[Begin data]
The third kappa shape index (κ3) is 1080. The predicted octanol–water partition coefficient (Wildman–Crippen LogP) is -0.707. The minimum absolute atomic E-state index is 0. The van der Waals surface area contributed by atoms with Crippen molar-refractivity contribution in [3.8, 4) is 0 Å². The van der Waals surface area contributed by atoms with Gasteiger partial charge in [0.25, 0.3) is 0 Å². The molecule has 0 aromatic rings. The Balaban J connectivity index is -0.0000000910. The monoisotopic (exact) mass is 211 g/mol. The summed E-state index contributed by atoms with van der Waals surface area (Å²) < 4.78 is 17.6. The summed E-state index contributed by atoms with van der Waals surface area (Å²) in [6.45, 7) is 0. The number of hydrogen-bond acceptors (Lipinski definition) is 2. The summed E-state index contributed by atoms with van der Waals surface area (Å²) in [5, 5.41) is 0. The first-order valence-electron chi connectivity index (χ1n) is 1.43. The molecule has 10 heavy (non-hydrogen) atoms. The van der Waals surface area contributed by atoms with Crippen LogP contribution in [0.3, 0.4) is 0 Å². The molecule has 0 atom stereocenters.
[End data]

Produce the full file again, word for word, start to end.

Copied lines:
The third kappa shape index (κ3) is 1080. The predicted octanol–water partition coefficient (Wildman–Crippen LogP) is -0.707. The minimum absolute atomic E-state index is 0. The van der Waals surface area contributed by atoms with Crippen molar-refractivity contribution in [3.8, 4) is 0 Å². The van der Waals surface area contributed by atoms with Gasteiger partial charge in [0.25, 0.3) is 0 Å². The molecule has 0 aromatic rings. The Balaban J connectivity index is -0.0000000910. The monoisotopic (exact) mass is 211 g/mol. The summed E-state index contributed by atoms with van der Waals surface area (Å²) < 4.78 is 17.6. The summed E-state index contributed by atoms with van der Waals surface area (Å²) in [6.45, 7) is 0. The number of hydrogen-bond acceptors (Lipinski definition) is 2. The summed E-state index contributed by atoms with van der Waals surface area (Å²) in [5, 5.41) is 0. The first-order valence-electron chi connectivity index (χ1n) is 1.43. The molecule has 10 heavy (non-hydrogen) atoms. The van der Waals surface area contributed by atoms with Crippen LogP contribution in [0.3, 0.4) is 0 Å². The molecule has 0 atom stereocenters.